Michigan’s college students — and often their parents —
incur a swarm of expenses. Every year they are assailed by rising tuition,
parking fees, textbook prices, housing, food costs and more. Another $12 fee
hardly seems worth complaining about.
But something about this fee despoils one of our country’s
fundamental values — freedom of speech.
All of Michigan’s 15 public universities charge "student
activity fees" directly or hidden in tuition. These fees range from $8 to $50
per semester depending on the university and are charged automatically to all
students. Some charge by the credit hour, while others have different rates for
undergraduate and graduate students.
The fees support "Registered Student Organizations," which
often are contentiously partisan groups that serve only a tiny percentage of
student bodies. College Democrats, College Republicans, and various hobby and
interest clubs can utilize these fees to pay for events and activities. RSOs
typically submit a request for funds to a student board that determines which
groups get money and in what amount.
On its face, student activity fees might seem a democratic
way to give students access to resources that help them promote and encourage
free speech. But freedom of speech is more than being able to say or write what
one thinks; it also means not being forced to subsidize speech with which you
don’t agree — one reason that the U.S. Constitution's First Amendment not only
protects free speech, but prevents an establishment of religion. Thomas
Jefferson expressed this principle eloquently in the Virginia Statute for
Religious Freedom: "To compel a man to furnish contributions of money for the
propagation of opinions which he disbelieves and abhors is sinful and
For the right of free speech to have any meaning, it must
be universal. Coerced contributions allocated to some RSOs but not others
effectively create university-sanctioned views. New groups that are out of the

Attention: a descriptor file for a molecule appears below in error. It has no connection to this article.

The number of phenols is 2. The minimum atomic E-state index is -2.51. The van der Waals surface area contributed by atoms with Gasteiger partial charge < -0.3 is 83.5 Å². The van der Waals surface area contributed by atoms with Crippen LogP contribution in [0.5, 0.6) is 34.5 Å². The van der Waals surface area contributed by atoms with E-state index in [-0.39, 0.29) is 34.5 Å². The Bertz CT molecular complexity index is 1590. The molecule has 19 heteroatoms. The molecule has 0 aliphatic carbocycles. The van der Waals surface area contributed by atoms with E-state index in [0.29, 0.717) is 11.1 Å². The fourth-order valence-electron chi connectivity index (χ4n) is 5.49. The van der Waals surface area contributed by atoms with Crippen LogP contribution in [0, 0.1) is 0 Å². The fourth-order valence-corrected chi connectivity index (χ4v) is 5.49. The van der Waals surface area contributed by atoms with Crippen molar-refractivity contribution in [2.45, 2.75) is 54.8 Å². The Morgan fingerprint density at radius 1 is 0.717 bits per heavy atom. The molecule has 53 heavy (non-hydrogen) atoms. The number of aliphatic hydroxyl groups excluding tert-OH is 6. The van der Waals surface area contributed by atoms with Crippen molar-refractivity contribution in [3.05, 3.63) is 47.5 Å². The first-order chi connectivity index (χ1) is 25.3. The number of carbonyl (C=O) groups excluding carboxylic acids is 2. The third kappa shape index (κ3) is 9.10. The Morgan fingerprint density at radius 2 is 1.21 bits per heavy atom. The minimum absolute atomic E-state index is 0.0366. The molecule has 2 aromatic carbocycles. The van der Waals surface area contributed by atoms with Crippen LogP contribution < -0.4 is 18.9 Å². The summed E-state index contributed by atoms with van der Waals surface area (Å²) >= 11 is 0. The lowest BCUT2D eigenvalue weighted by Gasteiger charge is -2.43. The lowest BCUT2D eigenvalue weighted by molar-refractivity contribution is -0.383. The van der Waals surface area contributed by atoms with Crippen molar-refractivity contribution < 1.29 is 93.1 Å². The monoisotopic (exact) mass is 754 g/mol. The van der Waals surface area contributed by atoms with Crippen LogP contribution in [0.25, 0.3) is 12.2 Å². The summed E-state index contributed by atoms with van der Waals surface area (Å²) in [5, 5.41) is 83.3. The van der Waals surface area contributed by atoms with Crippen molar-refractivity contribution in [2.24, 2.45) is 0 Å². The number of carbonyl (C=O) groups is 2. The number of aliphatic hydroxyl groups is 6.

campus mainstream ideologically or are critical of other RSOs or university
practices are at a distinct disadvantage when seeking fee money.
Eliminating or making student fees optional would allow
those who do not participate in extracurricular activities to use the money for
something they value more. RSOs would then need to persuade individuals to join
or make voluntary contributions. Each group’s core beliefs would enter the free
marketplace of ideas and compete for interest and money.
Surely this would contribute more to a broad liberal
education than being granted access to forced fees. Participants would receive
invaluable lessons in how to effectively communicate ideas, raise funds, market
events and generate and maintain participation in an organization. This is what
nonprofits, political parties, church groups and event planners must do in the
real world every day.
Coercing RSO contributions from state university students
reinforces an entitlement mentality that, if carried beyond the university, is
detrimental to civil society. The idea that everyone should be forced to pay for
one’s particular cause not only fosters naiveté, but may contribute to the
troubling trend of special-interest influence on public policy.
Public universities are open to all and funded by all
through tax dollars. Since money is fungible, not only all students, but all
residents are in effect compelled by the state to fund the activities of RSOs.
Some might argue that subsidizing RSO speech should be accepted on grounds that
any number of government-funded activities promote beliefs disagreeable to some;
in fact, the content of university instruction itself can be controversial.
Student fees at state universities are unique however, in that the RSOs they
fund often have no pretense of special expertise, and their goals are explicitly
Direct subsidies to RSOs should be eliminated, or at the
very least made optional. If universities insist on charging student fees, they
should follow the example set by Ferris State University, which allows students
to request a refund.
Students don’t need to immediately stop participating in
RSOs that accept student fee money any more than they need to stop using roads
if they dislike the transportation funding structure. But students and
university officials would benefit from fighting for change and working
creatively to further important causes without forced fee money and the strings
attached to it. Some may consider these fees small, but the liberties
they trample are priceless.
Isaac M. Morehouse is director of campus leadership for the
Mackinac Center for Public Policy, a research and educational institute
headquartered in Midland, Mich. Permission to reprint in whole or in part is
hereby granted, provided that the author and the Center are properly cited.